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Sur la présence de dents de mammifères (Creodonta, Perissodactyla) près de la limite Paléocène-Eocène à Hoegaarden, Belgique
Richard Smith and Jerry J. Hooker
Keywords: Belgium; Creodonta; Landenian; Mammals; Perissodactyla
 
  Abstract

    Amongst a collection of selachian teeth made at Hoegaarden in a marine level of Bruxellian (Lutetian) age, containing a reworked Landenian (Sparnacian) fauna mixed with a contemporaneous one, a few teeth of  terrestrial mammals have been discovered. They comprise two rare European taxa: ? Hallensia sp. and Palaeonictis gigantea, both known from the Landenian. Even though the ?Hallensia has not been definitely identified, il differs from the only perissodactyl of this age previously recorded from Belgium (Cymbalophus cuniculus). 


  Article infos

Published in Vol. 25, Fasc. 2-4 (1996)

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Contributions à l'étude du gisement Miocène supérieur de Montredon (Hérault). Les grands mammifères. 2 - les carnivores
Gérard de Beaumont
Keywords: Anatomy; Carnivora; France; Montredon; systematics; Upper Miocene
 
  Abstract

    The locality of Montredon has provided 8 species of camivores, often little documented, that are discribed and depicted. All the remains are fragmentary and generally badly preserved which lowers very much the possible precision of the taxonomic study; this one has however allowed the creation of a new subspecies. The most richlypdocumented forms are an ursid (Indarctos) and a felid (Machairodus). Issuing often from a westem Europe evolution, the carnivores are well inserted between those of the better known faunas of the "Classical Pontian" and of the lower Vallesian and this situation fits also well with their stratigraphic level, that cannot however be more accurately defined with them alone.
      


  Article infos

Published in Vol. 18, Ext (1988)

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Systematic and evolutionary relationships of the hipparionine horses from Maragheh, Iran (Late Miocene, Turolian age)
Raymond L. Bernor
Keywords: evolution; Hipparionine horses; Iran; systematics; Turolian
 
  Abstract

    A systematic analysis of an hipparionine horse assemblage from Maragheh, Iran is made. A brief orientation to systematic philosophy and informal superspecific characterizations of some Old World hipparionines is given as a background to this work. A character state analysis of skulls is made, and has revealed five distinct species. A character state and stratigraphic trend analysis of isolated check tooth and postcranial remains, with known provenance, is also made. These two combined analyses reveal that the most resolute discrimination of hipparionine species and their evolutionary relationships occurs when multiple character complexes of associated skulls, maxillary and mandibular dentitions are made. When this is not possible, skulls have provided the best basis for discriminating species and their evolutionary relationships. Traditional characters of isolated cheek teeth and postcranial remains are shown here to offer limited information content for hipparionine phylogenetic systematics. The systematic portion of this study includes a comprehensive description of cranial and postcranial remains, and has further corroborated the distinction of five species which belong to at least three superspecific groups including: «Hipparion» geltyi sp. nov., Group 1; Hipparion prostylum (s. l.), and Hipparion campbelli sp. nov., Group 3; «Hipparíon» aff. moldavicum and «Hipparion» ?matthewi, Group 2. These species stratigraphic ranges and evolutionary relationships are also given here and argued to be important for establishing future hipparionine geochronologic correlations between a number of Eurasian late Miocene provinces.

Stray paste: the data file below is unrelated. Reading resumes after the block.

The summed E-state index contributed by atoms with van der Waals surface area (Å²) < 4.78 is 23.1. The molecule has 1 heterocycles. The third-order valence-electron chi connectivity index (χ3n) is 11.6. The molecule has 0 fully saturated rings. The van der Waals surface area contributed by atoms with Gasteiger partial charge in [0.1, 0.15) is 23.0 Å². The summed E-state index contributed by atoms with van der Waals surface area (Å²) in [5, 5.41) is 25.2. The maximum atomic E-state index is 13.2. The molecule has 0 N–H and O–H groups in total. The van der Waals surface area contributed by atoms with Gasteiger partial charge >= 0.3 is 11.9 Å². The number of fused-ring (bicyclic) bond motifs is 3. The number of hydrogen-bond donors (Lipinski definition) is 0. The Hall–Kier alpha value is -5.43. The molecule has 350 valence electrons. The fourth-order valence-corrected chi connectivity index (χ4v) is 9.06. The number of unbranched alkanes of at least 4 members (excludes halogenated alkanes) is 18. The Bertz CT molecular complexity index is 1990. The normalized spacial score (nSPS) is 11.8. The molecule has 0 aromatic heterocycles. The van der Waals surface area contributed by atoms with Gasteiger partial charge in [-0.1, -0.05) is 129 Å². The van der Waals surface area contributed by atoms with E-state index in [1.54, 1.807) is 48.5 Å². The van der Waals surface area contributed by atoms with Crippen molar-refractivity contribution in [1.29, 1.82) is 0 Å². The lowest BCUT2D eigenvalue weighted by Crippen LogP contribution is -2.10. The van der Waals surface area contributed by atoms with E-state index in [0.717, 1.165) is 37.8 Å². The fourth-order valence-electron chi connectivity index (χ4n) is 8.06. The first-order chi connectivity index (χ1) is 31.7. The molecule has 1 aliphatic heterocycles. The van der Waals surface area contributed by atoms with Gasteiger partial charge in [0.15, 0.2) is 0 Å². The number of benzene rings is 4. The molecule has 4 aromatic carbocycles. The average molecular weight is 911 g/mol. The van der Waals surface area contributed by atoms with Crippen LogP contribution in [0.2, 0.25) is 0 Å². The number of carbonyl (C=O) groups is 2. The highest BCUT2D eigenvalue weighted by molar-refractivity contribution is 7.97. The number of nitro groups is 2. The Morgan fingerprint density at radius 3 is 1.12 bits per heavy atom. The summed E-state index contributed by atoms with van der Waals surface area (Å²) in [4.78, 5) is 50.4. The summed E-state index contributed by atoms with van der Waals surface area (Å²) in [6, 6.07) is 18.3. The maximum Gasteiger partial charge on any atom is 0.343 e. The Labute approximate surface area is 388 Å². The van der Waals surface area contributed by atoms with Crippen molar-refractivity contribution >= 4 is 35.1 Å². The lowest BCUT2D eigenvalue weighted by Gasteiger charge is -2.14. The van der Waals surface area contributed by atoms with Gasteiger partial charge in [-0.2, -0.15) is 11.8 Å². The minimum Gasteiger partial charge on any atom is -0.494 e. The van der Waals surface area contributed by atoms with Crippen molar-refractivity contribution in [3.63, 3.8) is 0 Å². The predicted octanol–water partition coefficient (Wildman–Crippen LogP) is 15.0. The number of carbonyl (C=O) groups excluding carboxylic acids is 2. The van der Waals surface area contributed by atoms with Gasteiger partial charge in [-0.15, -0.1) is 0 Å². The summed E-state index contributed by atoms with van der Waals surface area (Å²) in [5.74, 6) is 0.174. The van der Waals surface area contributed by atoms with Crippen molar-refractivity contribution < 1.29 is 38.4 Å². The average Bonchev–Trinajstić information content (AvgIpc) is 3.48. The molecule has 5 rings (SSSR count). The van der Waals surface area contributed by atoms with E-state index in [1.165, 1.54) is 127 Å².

Article infos

Published in Vol. 15, Fasc. 4 (1985)

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Etude du crâne de Pachynolophus lavocati n. sp. (Perissodactyla, Palaeotheriidae) des Phosphorites du Quercy
Jean-Albert Remy
Keywords: Perissodactyla; Quercy phosphorites

doi: 10.18563/pv.5.2.45-78
 
  Abstract

    The genus Pachynolophus, one of the poorest known of the Palaeotheriidae, includes the brachyodont forms with reduced and non-molariform premolars and with upper molars lacking a mesostyle. Quantitative characters (divers surface indications and elongation of the teeth), while demonstrating a close relationship to Hyracotherium, permit a better differentiation of the genus, confirm its specific splitting, and permit the distinction of three lineages. The skull from Memerlein is taken as the type of a new species, P. Iavocati, of which the dentition is extremely characterized by its lophiodonty, the strong reduction of the premolars and the reduction of the cingula. This characterization testifies to a late age which extends the existence of the genus quite near to the Eocene-Oligocene limit. Compared with the only two skulls known of related species (Hyracotheríum vulpiceps and Pachynolophus Iivinierensis), that from Memerlein is distinguished by progressive characters affecting diferent regions but most particularly the braincase; it is not possible, however, to isolate within this evolution the part which leads to a systematic differentiation. Modernization is translated by a considerable increase in size of the braincase, principally in the frontal region, a development of the facial region with anterior displacement of the dental series and a greater specialization of the masticatory apparatus. This evolution parallels the history of the Equidae of the North American early Tertiary, but certain particularities, the form of the alisphenoid, the presence of an anterior frontal foramen, and the structure of the paroccipital apophysis, testifies to the independance of the European forms.